California's Motorcycle Lane-Splitting Proposal Moves Forward | KCET
California's Motorcycle Lane-Splitting Proposal Moves Forward
A bill aiming to regulate and clear the gray area surrounding motorcycle lane-splitting could also make California the first state to formally legalize it.
Lane-splitting is when motorcyclists ride between cars during moving or stalled traffic. Although lane-splitting isn't exactly illegal or legal in California, confusion still remains.
AB 51, introduced by assemblymembers Bill Quirk and Tom Lackey, was approved by the Assembly on Thursday and is now expected to head to the Senate, confirmed a spokesperson from the office of assemblymember Lackey.
Assemblymember Lackey told KCET via phone that there is still a lot of ambiguity when it comes to lane-splitting in California, thus causing a greater danger to both motorists and motorcyclists.
"Lane-splitting is a good thing when we have heavy traffic like we do in high population centers and Southern California. Motorcyclists are harder to see. When they are stopped in traffic, they are much more prone....[and have a] greater likelihood of suffering injuries," Lackey explained. "I have 28 years of law enforcement experience and have seen tragic consequences of motorcyclist collisions."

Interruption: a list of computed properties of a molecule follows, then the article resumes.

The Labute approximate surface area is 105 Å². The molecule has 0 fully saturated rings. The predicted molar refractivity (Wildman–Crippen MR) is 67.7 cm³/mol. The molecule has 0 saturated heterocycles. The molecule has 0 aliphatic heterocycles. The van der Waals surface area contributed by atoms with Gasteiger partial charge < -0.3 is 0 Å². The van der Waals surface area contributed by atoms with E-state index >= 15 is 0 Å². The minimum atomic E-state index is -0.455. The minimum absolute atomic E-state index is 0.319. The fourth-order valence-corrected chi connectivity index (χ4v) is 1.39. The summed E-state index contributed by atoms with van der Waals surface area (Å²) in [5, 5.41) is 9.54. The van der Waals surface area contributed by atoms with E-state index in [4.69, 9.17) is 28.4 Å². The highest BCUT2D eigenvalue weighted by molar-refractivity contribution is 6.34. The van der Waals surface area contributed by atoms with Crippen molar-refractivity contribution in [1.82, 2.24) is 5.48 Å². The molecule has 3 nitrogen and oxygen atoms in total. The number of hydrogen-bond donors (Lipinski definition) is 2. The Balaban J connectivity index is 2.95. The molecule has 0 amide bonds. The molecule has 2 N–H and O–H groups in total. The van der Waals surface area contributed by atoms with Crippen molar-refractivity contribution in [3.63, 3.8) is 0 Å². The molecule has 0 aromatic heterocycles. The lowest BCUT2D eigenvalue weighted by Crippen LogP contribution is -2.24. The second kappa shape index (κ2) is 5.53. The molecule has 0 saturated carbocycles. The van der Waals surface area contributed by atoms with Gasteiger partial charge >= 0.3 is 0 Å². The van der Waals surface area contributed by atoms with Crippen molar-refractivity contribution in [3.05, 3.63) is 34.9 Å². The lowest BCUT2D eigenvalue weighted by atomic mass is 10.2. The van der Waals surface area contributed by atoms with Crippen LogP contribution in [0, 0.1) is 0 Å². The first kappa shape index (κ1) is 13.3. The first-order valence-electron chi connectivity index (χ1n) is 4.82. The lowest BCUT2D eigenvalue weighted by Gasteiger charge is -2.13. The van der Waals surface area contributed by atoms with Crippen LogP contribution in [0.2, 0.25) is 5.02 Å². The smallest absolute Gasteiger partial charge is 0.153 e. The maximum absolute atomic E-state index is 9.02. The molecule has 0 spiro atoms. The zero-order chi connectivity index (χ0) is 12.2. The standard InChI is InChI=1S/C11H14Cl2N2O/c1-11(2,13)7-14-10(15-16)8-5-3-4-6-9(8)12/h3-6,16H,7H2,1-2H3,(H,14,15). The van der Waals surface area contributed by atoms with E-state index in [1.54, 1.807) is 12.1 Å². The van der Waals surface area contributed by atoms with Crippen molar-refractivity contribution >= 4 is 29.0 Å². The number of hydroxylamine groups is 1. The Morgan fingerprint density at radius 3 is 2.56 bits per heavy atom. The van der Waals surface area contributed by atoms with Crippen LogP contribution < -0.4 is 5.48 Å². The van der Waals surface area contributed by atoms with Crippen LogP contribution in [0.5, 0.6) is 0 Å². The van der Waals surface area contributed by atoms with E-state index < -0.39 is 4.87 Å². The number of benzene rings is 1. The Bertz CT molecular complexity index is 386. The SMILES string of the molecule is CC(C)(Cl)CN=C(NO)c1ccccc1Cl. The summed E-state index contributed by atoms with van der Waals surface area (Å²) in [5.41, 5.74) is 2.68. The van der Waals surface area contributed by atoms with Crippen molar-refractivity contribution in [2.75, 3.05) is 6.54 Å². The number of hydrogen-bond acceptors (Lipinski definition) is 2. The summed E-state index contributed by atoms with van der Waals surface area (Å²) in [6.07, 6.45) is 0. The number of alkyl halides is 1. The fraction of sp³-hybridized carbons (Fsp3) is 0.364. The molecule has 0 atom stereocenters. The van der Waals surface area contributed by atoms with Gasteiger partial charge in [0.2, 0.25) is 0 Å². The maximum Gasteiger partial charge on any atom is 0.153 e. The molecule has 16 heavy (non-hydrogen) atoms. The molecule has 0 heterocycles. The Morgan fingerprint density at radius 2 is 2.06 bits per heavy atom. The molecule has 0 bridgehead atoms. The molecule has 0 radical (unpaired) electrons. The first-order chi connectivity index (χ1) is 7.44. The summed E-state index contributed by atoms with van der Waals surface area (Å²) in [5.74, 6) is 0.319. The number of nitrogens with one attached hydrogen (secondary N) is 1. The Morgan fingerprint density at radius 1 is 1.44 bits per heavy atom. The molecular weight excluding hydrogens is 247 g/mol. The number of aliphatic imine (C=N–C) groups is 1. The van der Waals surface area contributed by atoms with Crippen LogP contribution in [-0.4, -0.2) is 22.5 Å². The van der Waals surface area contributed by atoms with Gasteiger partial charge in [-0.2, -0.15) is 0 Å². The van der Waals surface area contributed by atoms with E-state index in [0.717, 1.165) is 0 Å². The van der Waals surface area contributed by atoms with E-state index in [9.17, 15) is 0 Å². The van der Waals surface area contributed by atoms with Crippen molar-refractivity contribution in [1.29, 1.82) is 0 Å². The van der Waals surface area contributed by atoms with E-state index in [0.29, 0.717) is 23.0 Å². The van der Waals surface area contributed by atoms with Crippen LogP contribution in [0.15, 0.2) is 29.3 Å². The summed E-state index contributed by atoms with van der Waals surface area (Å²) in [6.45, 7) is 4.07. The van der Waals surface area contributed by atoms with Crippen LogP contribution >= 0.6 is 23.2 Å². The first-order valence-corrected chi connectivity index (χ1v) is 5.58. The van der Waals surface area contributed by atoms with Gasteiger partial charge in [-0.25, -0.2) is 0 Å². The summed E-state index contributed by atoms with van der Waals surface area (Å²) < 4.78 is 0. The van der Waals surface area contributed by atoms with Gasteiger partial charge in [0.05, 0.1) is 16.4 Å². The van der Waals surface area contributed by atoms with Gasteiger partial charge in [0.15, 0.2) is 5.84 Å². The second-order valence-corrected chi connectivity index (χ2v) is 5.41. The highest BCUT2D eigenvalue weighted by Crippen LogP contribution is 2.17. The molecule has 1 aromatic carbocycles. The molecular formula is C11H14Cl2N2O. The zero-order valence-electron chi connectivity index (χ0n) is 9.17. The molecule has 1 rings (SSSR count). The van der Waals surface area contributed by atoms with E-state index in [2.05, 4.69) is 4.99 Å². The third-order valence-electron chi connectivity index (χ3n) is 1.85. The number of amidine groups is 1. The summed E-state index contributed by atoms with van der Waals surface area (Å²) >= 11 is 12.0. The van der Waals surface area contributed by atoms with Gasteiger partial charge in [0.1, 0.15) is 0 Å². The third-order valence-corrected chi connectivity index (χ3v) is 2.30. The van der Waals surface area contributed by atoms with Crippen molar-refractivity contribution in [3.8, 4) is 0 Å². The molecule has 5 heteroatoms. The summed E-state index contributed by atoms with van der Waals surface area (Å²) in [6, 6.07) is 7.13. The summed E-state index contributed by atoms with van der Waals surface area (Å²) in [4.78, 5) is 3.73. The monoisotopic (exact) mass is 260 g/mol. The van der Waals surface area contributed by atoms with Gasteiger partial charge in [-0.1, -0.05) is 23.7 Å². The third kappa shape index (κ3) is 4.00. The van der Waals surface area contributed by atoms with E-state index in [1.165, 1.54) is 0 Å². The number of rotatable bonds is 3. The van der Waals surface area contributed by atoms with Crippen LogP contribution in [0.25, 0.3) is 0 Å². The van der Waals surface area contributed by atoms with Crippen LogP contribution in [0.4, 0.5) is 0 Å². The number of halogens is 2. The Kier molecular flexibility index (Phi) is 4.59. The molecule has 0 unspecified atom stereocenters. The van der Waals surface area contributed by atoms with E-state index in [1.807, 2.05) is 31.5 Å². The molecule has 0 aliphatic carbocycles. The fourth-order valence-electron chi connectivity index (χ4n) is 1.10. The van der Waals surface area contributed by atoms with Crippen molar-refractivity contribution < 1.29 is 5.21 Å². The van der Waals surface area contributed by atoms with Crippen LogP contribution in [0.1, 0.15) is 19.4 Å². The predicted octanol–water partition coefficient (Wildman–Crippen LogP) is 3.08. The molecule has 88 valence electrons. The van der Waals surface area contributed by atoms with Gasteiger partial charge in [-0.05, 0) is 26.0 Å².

The California Highway Patrol initially created guidelines for safe lane-splitting in 2013, according to Denny Kobza, owner of the Bay Area Riders Forum and a member of the California State Motorcycle Safety Committee.
"When the guidelines came out, we saw a huge benefit... All of a sudden people were more aware that we [motorcyclists] have a right to be there. I see people making more room on the road, being more attentive," Kobza said over the phone.
However, the CHP's motorcycle lane-splitting guidelines have since been taken down, according to an earlier report by the LA Times. The Bay Area Riders Forum recovered the guidelines on its site here.
Kobza and the Bay Area Riders Forum, however, would like to see modifications to AB 51.
Under the current form of the bill, a motorcyclist would be able to lane-split, as long as he or she is not going 15 mph faster than the speed of traffic and only up to 50 mph.
"At this point, we are hoping to see further amendments to the bill to increase the actual speed limit to what is legal by law currently, rather than the 50 mph total that's on the bill now," noted Kobza.
The reason behind increasing the speed limit, he explained, is to ensure the safety of riders experienced enough to apply lane splitting and making sure they're also able to get out of dense traffic and move to a safer spot in traffic.
Citing a UC Berkeley study on lane-splitting, Kobza agrees that it is much more "perilous for a motorcyclist to be sitting in traffic and potentially being rear ended than it is when lane splitting."
UC Berkeley is expected to release an updated study looking at the issue of lane splitting, motorcycle speed, and accidents.
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